DragonFly BSD
DragonFly kernel List (threaded) for 2005-02
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Re: RFC: backporting GEOM to the 4.x branch

From: "ALeine" <aleine@xxxxxxxxxxxxxxxx>
Date: Sat, 5 Feb 2005 22:29:45 -0800 (PST)

justin@xxxxxxxxxxxxxxxxxx wrote:

> The subject of doxygen has come up a few times, and people haven't been
> too keen on it:
> http://leaf.dragonflybsd.org/mailarchive/kernel/2003-10/msg00197.html
> http://leaf.dragonflybsd.org/mailarchive/kernel/2003-10/msg00199.html
> I'm assuming you'd have to have the extra data from doxygen to generate
> those graphs, as I've not done that process, myself.

Basically, doxygen generates graph file language (dot) files, which are
then fed to graphviz to generate the graphs. An important thing to note
is that the HTML generated by doxygen uses map area tags, which means
that graph nodes are clickable, so you can browse code graphically and
very quickly familiarize yourself with all the dependencies and intricate
details. Here is another demonstrative example:


If you install doxygen from the FreeBSD ports (devel/doxygen) it will
automatically install graphviz (graphics/graphviz) and then you can
just launch doxywizard and create a doxyfile within 3 minutes even if
you've never set eyes on doxygen before. Once you are happy with the
results all you need is a cron job to run doxygen using your doxywizard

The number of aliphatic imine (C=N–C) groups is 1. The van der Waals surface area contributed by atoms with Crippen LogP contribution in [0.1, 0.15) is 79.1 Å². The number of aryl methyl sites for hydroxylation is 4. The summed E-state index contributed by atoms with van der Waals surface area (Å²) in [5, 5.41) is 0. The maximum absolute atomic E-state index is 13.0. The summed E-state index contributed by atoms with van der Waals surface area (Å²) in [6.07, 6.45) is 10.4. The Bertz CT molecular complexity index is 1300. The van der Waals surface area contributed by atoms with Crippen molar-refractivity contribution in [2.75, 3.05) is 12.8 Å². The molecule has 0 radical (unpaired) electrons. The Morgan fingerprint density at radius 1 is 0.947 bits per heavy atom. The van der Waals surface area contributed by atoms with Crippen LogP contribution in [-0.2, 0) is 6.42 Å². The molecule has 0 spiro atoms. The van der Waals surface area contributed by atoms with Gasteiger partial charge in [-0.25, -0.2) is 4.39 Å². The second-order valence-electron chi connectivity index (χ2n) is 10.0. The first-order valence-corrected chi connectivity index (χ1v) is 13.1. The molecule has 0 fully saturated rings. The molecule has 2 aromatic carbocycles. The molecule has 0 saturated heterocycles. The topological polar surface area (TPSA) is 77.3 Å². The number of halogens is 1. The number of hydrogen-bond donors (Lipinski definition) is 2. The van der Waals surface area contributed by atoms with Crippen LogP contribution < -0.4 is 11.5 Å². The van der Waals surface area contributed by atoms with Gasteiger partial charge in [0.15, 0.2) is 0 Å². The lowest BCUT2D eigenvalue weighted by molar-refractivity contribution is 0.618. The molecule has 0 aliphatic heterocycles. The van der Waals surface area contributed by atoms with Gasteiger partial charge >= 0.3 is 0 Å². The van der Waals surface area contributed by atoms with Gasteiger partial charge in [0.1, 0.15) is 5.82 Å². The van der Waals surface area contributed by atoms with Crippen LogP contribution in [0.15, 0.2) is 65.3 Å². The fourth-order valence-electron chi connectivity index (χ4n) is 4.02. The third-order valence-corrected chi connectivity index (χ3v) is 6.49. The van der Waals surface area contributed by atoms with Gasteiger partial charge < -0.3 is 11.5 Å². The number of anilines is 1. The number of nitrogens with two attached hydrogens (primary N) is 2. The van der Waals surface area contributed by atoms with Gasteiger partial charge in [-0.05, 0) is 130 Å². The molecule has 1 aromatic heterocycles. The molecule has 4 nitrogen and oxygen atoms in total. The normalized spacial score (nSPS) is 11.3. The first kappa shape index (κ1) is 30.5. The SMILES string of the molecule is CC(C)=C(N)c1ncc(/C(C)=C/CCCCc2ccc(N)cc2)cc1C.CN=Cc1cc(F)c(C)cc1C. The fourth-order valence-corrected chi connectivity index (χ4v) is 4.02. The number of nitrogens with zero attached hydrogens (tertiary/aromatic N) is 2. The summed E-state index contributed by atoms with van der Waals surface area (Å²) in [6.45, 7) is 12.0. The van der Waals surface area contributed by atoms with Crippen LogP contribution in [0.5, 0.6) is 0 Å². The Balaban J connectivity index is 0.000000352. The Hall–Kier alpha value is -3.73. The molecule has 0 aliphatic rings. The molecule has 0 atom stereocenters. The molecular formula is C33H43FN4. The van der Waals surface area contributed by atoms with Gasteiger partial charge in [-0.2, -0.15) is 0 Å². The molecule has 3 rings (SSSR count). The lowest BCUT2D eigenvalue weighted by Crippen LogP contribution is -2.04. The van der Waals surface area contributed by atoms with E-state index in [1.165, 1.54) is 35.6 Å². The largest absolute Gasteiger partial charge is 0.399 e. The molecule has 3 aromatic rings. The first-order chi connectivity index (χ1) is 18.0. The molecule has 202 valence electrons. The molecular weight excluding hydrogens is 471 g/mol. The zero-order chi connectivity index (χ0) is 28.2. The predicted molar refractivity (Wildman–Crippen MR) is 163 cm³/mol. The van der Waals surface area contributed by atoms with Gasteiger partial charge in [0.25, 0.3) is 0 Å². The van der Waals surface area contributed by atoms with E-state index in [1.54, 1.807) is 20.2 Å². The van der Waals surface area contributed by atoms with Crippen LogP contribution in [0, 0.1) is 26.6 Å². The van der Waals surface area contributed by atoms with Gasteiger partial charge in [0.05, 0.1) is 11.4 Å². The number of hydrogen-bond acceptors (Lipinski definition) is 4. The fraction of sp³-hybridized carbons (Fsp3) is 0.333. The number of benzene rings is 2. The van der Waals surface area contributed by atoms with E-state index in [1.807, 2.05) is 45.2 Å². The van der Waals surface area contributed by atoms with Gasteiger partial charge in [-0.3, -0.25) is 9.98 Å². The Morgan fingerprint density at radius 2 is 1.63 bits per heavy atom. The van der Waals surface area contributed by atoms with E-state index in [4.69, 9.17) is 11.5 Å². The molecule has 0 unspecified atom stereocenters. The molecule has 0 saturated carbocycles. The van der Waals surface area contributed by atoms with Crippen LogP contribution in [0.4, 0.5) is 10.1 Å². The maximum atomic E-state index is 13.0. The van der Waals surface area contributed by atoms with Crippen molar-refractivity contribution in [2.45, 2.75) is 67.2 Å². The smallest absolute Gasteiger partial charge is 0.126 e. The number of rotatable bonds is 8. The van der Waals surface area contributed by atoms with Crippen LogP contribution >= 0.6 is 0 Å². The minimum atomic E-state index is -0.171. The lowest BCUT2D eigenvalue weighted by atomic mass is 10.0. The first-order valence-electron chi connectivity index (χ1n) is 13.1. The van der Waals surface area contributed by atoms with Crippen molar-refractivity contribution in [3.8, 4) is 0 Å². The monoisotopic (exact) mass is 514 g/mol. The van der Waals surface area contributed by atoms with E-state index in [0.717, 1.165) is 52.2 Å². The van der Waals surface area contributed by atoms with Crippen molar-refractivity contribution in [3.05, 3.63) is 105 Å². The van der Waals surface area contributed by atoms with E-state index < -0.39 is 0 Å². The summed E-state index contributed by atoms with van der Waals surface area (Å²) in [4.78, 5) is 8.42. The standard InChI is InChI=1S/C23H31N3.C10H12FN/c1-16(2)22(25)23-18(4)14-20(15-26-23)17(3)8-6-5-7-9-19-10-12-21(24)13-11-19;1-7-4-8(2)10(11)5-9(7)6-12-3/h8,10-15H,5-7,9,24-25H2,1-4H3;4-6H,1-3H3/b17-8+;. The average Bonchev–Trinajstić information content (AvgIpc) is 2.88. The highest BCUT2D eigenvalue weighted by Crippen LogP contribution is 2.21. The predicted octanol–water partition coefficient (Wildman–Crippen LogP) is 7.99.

generated doxyfile. There is no maintenance overhead, so I do not see
a reason why this should not be implemented. Also, the generated
documentation can reside where ever you want it to be, so the source
tree can remain intact.

This sort of documentation should be seen as supplementary and not as
a replacement for the handbook documentation or anything else. It's
also not meant to be implemented in a way that would interfere with
the established source coding and documenting practices. The few
developers who "live the code" could totally ignore the doxygen
generated documentation, but the rest of us would find it a great help
to have this kind of resource. I also think that even those hardcore
developers could use this kind of documentation for quickly looking up
all the functions that call a certain function and to save time when
explaining the details to other developers. Why spend 5 minutes
describing something you can explain by having someone take a look
at a graph? Maybe most developers think that etags and cscope are all
they need, but to me personally the reference graphs alone are reason
enough to use doxygen.

As you probably know Robert Watson runs a nice FreeBSD Cross-reference site
(fxr.watson.org), but I believe doxygen to be superior to the LXR/FXR
engine, so perhaps it would be a good idea to replace LXR/FXR with doxygen.
Any opinions on that?

The bottom line is, doxygen takes 10 minutes to set up and other than a fair
amount of CPU time and a few GB of disk space for the generated documentation
it requires nothing special. :-) It will not interfere with anyone's work, but
it will make the development process easier and more accessible to a number of
potential developers.

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